A quick history
Although the improvements to the shared ecosystem, tooling and browsers in general have been great for developers and users alike, it has meant a shift by many individual developers away from adding their work to larger projects to instead releasing their work as small standalone modules.
The YUI blog post touched on this by saying:
We don’t think it has to be one or the other!
A vision for flexibility through modularity
It may not be as sexy today to provide a larger toolkit that does many things, but our users actually appreciate this, and choose this path for a reason. When building mission critical software, the last thing you want to do is to figure out how to make 20 different projects and their multitude of various dependencies work together, let alone determine how to maintain that house of cards for the lifecycle of the application.
Our approach has been to provide tested tools to build robust and flexible software in one unified release with a shared core and philosophy so that you can focus on building your app instead of endlessly tweaking the new shiny things to get them to play together nicely. At the same time, there are no walls, you can extend Dojo to your heart’s content.
Dojo has, and has always had, a module system. In fact we helped pioneer AMD, a flexible module loading format that is most popularized by the Dojo Foundation Project – RequireJS. Our vision has always been for a more modular and interoperable ecosystem. But even as more developers have recognized the usefulness of packages, the vision remains unfulfilled. Something as simple as modules has led to a plethora of module formats and metaformats to try and wrap all other formats (e.g. UMD, CJS, AMD, ES6 modules, Browserify), and then on top of this there’s a divergence on package managers (NPM, Bower, volo, etc.). The community suffers greatly from this fragmentation, where we cannot agree on interoperability and de facto standards, and then work to make it so things can truly be used together more efficiently and coherently.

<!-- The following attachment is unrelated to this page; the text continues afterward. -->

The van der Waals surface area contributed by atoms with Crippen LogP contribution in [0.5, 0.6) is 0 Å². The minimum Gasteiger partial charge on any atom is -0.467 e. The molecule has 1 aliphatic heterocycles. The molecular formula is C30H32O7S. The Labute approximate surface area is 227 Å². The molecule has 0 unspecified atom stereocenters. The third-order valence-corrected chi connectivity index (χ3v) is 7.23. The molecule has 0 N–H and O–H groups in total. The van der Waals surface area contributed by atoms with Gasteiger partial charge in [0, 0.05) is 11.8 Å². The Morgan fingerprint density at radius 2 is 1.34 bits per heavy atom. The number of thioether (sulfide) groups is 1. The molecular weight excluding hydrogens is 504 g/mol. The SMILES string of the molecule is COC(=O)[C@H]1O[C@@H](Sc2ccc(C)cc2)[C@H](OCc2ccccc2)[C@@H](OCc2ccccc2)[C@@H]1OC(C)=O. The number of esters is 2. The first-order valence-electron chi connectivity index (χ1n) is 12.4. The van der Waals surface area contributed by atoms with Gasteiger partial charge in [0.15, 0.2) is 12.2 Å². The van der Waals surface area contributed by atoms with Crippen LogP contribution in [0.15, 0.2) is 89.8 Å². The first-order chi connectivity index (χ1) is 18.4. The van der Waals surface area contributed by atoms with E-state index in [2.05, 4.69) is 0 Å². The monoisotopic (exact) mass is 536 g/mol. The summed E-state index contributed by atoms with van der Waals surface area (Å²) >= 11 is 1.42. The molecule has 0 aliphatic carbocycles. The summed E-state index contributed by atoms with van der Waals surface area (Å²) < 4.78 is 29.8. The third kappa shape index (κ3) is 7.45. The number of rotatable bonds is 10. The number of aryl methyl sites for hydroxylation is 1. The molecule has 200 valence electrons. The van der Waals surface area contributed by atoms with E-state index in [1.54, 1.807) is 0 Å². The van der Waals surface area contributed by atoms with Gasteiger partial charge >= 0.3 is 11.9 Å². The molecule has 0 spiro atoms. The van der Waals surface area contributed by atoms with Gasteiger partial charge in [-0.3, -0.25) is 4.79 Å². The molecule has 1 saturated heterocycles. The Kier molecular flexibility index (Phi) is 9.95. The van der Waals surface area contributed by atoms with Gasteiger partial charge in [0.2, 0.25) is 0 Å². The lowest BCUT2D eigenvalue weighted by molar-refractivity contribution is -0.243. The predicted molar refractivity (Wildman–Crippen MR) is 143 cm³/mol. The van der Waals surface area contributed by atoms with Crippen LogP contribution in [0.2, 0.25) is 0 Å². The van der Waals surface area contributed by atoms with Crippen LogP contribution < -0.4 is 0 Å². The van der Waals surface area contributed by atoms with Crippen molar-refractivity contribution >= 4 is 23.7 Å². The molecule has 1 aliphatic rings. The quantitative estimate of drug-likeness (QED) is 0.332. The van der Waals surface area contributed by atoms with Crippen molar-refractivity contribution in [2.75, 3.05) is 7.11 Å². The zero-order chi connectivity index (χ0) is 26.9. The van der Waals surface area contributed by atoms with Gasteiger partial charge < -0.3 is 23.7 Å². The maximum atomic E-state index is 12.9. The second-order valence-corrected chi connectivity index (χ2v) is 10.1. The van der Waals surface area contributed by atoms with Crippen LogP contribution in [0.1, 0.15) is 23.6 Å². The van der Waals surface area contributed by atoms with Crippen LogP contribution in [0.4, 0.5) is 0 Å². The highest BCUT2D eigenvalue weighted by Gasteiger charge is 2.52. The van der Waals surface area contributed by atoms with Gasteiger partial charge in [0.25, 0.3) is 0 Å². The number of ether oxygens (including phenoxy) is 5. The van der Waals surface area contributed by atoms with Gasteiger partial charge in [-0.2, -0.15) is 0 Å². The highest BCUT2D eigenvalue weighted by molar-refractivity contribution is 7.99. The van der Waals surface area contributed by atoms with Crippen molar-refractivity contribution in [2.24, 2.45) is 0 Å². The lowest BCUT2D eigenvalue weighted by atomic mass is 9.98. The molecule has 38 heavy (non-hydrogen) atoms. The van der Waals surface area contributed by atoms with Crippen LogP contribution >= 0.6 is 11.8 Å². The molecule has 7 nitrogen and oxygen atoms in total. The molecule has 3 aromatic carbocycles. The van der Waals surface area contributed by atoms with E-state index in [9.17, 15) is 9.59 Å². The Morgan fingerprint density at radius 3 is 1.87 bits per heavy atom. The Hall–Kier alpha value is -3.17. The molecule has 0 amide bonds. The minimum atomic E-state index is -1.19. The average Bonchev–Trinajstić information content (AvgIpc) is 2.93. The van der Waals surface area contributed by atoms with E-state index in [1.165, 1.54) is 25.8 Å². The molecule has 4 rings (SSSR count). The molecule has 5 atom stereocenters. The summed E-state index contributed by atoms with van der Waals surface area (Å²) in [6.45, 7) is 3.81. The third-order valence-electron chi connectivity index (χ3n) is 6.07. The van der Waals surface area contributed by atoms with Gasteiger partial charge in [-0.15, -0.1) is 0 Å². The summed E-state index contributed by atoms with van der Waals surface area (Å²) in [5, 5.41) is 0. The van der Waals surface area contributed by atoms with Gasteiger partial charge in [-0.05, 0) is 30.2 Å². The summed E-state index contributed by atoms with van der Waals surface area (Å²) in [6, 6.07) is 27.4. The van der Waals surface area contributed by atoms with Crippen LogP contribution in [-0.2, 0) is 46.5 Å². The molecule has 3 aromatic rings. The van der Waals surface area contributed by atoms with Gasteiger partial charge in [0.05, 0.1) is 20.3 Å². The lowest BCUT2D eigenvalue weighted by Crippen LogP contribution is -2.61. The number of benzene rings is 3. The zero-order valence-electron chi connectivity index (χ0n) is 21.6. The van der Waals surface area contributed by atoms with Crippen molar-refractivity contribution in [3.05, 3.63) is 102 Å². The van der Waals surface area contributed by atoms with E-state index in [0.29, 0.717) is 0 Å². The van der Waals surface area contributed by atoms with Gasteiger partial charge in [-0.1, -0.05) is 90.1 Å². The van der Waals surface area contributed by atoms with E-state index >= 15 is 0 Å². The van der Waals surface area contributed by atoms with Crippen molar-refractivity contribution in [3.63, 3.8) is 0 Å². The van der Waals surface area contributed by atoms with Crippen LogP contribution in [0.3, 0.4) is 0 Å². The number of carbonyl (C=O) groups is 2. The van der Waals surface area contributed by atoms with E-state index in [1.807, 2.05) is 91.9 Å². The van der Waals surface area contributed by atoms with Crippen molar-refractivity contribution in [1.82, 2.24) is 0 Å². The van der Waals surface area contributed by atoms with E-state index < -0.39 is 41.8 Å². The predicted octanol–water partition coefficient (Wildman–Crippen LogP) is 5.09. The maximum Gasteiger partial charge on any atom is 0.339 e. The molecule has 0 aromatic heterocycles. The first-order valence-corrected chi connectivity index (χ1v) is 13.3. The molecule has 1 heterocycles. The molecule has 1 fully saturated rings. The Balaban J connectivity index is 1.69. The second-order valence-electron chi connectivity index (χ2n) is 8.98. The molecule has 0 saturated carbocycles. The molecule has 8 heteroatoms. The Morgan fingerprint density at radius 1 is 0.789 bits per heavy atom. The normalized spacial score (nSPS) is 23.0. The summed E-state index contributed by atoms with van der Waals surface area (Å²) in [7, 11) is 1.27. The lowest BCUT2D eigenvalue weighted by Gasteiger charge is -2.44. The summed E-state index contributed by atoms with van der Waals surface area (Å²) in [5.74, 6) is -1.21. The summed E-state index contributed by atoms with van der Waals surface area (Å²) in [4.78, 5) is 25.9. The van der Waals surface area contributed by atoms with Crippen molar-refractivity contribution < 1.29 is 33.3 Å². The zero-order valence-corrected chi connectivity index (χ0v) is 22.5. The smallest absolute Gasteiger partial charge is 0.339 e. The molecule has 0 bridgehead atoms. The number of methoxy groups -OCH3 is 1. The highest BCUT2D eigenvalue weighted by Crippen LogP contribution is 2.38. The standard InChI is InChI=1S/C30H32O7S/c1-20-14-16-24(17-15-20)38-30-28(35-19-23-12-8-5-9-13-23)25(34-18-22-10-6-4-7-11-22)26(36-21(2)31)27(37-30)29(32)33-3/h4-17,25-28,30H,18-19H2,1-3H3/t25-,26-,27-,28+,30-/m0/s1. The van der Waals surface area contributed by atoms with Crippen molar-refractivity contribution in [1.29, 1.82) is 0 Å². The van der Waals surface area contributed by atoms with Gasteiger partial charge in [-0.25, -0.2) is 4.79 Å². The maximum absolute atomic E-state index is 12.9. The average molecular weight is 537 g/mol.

Dojo 2 – Building on the Vision
We will stay true to our base of users that have selected Dojo over the years, while making it possible for people to more easily mix and match across projects. When Dojo 2 ships, it will be a fully documented, tested, and coherent set of packages that work well together, that can also be used and upgraded independently with other modules. This is already possible with Dojo 1.x, but it will be how the entire project is run in 2.x.
What now for YUI users?
If you are a user of YUI and wondering what to do now, you could choose an amalgam of projects, or you could look at Dojo, either in its current incarnation or in its planned Dojo 2 form, and hopefully get the best of both worlds: A flexible collection of packages that contain a consistent approach and architecture.